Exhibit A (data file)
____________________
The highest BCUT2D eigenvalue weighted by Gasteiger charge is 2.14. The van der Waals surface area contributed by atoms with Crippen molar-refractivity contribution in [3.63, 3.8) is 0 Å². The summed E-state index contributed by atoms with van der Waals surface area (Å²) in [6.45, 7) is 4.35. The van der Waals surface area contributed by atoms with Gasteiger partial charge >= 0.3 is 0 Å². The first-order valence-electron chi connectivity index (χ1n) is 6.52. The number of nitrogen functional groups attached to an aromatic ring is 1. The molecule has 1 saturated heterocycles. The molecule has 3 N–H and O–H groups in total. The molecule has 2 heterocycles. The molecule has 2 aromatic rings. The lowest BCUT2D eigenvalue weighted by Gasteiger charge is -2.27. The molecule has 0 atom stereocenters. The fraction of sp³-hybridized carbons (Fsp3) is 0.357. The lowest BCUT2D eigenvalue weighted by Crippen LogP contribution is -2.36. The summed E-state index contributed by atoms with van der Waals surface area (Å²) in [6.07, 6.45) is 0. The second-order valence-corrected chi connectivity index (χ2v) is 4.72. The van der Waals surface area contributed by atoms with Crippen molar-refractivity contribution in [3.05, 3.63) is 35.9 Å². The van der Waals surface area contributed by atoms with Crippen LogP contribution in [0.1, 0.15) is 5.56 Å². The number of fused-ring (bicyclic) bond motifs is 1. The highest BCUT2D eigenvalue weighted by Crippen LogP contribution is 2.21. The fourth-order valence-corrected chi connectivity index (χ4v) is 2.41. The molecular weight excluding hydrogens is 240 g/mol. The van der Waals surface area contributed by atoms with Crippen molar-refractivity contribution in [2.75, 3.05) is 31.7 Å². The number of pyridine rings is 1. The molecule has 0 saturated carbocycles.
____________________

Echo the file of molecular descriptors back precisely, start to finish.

The highest BCUT2D eigenvalue weighted by Gasteiger charge is 2.14. The van der Waals surface area contributed by atoms with Crippen molar-refractivity contribution in [3.63, 3.8) is 0 Å². The summed E-state index contributed by atoms with van der Waals surface area (Å²) in [6.45, 7) is 4.35. The van der Waals surface area contributed by atoms with Gasteiger partial charge >= 0.3 is 0 Å². The first-order valence-electron chi connectivity index (χ1n) is 6.52. The number of nitrogen functional groups attached to an aromatic ring is 1. The molecule has 1 saturated heterocycles. The molecule has 3 N–H and O–H groups in total. The molecule has 2 heterocycles. The molecule has 2 aromatic rings. The lowest BCUT2D eigenvalue weighted by Gasteiger charge is -2.27. The molecule has 0 atom stereocenters. The fraction of sp³-hybridized carbons (Fsp3) is 0.357. The lowest BCUT2D eigenvalue weighted by Crippen LogP contribution is -2.36. The summed E-state index contributed by atoms with van der Waals surface area (Å²) in [6.07, 6.45) is 0. The second-order valence-corrected chi connectivity index (χ2v) is 4.72. The van der Waals surface area contributed by atoms with Crippen molar-refractivity contribution in [3.05, 3.63) is 35.9 Å². The van der Waals surface area contributed by atoms with Crippen LogP contribution in [0.1, 0.15) is 5.56 Å². The number of fused-ring (bicyclic) bond motifs is 1. The highest BCUT2D eigenvalue weighted by Crippen LogP contribution is 2.21. The fourth-order valence-corrected chi connectivity index (χ4v) is 2.41. The molecular weight excluding hydrogens is 240 g/mol. The van der Waals surface area contributed by atoms with Crippen molar-refractivity contribution in [2.75, 3.05) is 31.7 Å². The number of pyridine rings is 1. The molecule has 0 saturated carbocycles.